Then-White House counsel Don McGahn listens as President Donald Trump...

Then-White House counsel Don McGahn listens as President Donald Trump speaks during a Cabinet meeting in October 2018. Credit: The Washington Post/Jabin Botsford

Stuck on the mute button

As Robert Mueller laid it out in his Russia investigation report, Donald Trump tried to run many of his suspected efforts at obstruction through the White House counsel, Don McGahn, who wouldn't let them pass. Naturally, the House Democrats who are picking up Mueller's baton want to hear more from McGahn, who moved on from the administration last fall. They sent him a subpoena.

McGahn's successors on the White House legal team are working on plans to prevent testimony by him and other current and former aides, The Washington Post reports. But claims of executive privilege may be harder to assert now because they didn't use it to stop White House officials such as McGahn from talking to Mueller's team. "The moment for the White House to assert some privilege to prevent this testimony … has long since passed," said Judiciary Chairman Jerry Nadler (D-Manhattan).

The maneuvers likely will open more fronts in Trump's battle to keep House Democrats from getting information they are demanding, setting up court battles over Congress' power to compel executive-branch cooperation for carrying out its oversight responsibilities.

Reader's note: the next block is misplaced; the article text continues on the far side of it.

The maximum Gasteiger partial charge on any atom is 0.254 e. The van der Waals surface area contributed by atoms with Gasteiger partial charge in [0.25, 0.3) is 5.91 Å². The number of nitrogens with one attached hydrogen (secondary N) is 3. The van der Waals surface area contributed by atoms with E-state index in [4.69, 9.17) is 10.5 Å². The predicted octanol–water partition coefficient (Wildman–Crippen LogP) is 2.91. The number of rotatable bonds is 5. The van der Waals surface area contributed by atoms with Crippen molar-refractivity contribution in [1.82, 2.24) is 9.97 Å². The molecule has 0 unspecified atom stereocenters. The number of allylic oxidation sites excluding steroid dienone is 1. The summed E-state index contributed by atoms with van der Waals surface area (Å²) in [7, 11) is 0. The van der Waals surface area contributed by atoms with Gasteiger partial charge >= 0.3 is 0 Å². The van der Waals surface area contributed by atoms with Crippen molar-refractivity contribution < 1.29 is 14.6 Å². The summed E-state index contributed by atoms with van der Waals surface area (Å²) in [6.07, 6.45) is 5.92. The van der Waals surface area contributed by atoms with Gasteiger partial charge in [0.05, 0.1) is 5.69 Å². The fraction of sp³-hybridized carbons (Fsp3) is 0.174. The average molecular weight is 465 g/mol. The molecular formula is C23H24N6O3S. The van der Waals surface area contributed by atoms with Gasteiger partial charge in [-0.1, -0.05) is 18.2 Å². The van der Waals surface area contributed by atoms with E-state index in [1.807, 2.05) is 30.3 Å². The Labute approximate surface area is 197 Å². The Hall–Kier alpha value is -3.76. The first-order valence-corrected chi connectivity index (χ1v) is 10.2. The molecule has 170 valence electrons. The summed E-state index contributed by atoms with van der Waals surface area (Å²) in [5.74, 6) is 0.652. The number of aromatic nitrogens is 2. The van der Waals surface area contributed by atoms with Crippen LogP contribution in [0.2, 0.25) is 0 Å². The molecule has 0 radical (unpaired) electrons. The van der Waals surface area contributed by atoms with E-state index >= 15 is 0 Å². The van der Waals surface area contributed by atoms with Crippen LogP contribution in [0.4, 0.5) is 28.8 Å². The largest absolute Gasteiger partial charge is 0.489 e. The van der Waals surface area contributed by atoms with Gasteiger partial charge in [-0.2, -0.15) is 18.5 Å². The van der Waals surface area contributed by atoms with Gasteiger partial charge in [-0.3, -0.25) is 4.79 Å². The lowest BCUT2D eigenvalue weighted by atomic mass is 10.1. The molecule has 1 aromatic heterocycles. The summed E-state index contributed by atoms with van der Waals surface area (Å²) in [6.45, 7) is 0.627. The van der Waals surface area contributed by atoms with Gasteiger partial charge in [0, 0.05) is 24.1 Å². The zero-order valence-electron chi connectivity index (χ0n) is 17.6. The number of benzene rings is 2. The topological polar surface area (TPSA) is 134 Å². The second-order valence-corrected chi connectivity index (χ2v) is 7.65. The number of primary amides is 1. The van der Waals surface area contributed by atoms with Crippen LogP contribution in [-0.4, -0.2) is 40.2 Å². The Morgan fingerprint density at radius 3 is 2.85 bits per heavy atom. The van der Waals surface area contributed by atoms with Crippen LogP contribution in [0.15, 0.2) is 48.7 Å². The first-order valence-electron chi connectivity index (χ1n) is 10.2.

The IRS and the Treasury Department blew past a 5 p.m. Tuesday deadline set by the House Ways and Means Committee to let it see Trump's tax returns. Treasury Secretary Steven Mnuchin said his department will "take final action on the Committee's request by May 6" after getting legal advice from the Justice Department.

Trump's personal lawyers argue the committee's request is an overreach. Ways and Means Chairman Richard Neal (D-Mass.) says a 1924 law establishes his panel's right to the returns. Tax law experts told Roll Call the panel could move to have Mnuchin and IRS chief Charles Rettig held in contempt, raising the threat of fines or even jail.

Meanwhile, House Oversight Committee Chairman Elijah Cummings (D-Md.) warned his panel could vote to hold former White House personnel security director Carl Kline in contempt after he refused to comply with a subpoena to appear on Tuesday. Cummings' panel wants to hear from Kline for its investigation into the White House security clearance process. The president sued Monday to keep Cummings from getting his financial records.

“It … appears that the White House believes that it may dictate to Congress — an independent and coequal branch of government — the scope of its investigations and even the rules by which it conducts them,” Cummings said.

Trump: Enough said

Trump told The Washington Post in an interview that he opposes having current and former White House aides testify on Capitol Hill because Democrats should be satisfied that he allowed them to talk to the special counsel.

“I allowed my lawyers and all the people to go and testify to Mueller — and you know how I feel about that whole group of people that did the Mueller report,” Trump said. "There is no reason to go any further, and especially in Congress where it’s very partisan — obviously very partisan.”